were he here, my cousin tony standing in the kitchen with a glass of wine, i would clink with him and celebrate mightily that my community is growing in ways i would not have expected.

*****

read DAVID’S thoughts this NOT-SO-FLAWED WEDNESDAY


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#199 and 200. [merely-a-thought monday]

“it costs $0.00 to be a decent human being,” the meme read on my niece’s page. i took a screenshot of it, not unlike the screenshots i have taken over the last year, these times unparalleled, this era of pandemic.

scrolling through these images on my desktop just now, i am gobsmacked at the limitless spectrum, a country-full of schizophrenic views, passionate opinions, factoids and untruths. i read things like, “i pray we are not going to have any kind of required coronavirus vaccine!” and “people in countries whose leaders told them the truth about covid didn’t ‘panic’. they responded. and as a result, far fewer of them died.” i read “my face, my choice!” and “masks can be worn to protect the wearer from getting infected or masks can be worn to protect others from being infected by the wearer.” i read “i’ll pee in my end of the pool if i want to” and “when you choose to act out of kindness, compassion, and love, you are already aligned with your true purpose.” a country divided into primary colors kaleidoscoping about the galaxy on planet earth, people-as-crayons all given a spot in the earth-crayola-box simply by being born, yet arguing with achromatic abandon.

on a frigid february day we got the call. all was frozen after the skies had dropped many inches of snow on our town. it was a friday. it was 4:35 and there were two vaccines left, about to expire. the overburdened-yet-infinitely-kind community health center asked if we could come immediately. we were on a waiting list for anytime there was a vaccine that might go to waste – something to be avoided at all measures. we dropped everything and jumped in the truck. they called us while we were on the way there, to make sure we were really coming, to make sure we would arrive in time.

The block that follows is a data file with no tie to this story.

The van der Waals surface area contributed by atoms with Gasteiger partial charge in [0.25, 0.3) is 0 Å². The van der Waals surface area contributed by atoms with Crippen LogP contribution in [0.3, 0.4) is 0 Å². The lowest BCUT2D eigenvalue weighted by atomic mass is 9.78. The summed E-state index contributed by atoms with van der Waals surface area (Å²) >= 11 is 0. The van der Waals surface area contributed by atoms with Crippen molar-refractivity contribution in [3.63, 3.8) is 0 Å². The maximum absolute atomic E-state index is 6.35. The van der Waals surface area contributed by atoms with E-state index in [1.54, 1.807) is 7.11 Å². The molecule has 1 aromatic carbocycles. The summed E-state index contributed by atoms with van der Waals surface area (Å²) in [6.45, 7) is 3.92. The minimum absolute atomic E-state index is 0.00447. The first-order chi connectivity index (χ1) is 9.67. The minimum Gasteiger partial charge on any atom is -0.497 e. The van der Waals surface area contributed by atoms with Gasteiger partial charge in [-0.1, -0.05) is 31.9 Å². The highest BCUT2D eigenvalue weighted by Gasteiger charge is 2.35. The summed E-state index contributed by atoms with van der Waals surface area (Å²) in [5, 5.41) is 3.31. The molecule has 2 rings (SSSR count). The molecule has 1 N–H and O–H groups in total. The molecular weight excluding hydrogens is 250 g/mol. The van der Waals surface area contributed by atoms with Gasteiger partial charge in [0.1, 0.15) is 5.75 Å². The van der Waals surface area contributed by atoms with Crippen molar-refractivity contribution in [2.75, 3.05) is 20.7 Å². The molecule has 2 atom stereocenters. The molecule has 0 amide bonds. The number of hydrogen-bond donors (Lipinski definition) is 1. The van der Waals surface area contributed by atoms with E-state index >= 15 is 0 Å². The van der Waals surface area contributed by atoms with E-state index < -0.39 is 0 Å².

the drive-through lane at the old bank was marked with cones. as directed, we pulled into the spot at cone #1. there was no time to be nervous – about having a shot, about the side effects of the vaccine, about any long-term ramifications. there was just this unbelievably fortunate opportunity to be decent human beings in a world raging with disease and dying. the windows of big red were frozen-shut, so, with masks on, we opened the driver and passenger doors to exuberant nurses dressed in layers upon layers of clothing, gratitude our common denominator. we were vaccines #199 and 200 that day. it cost us nothing. zero.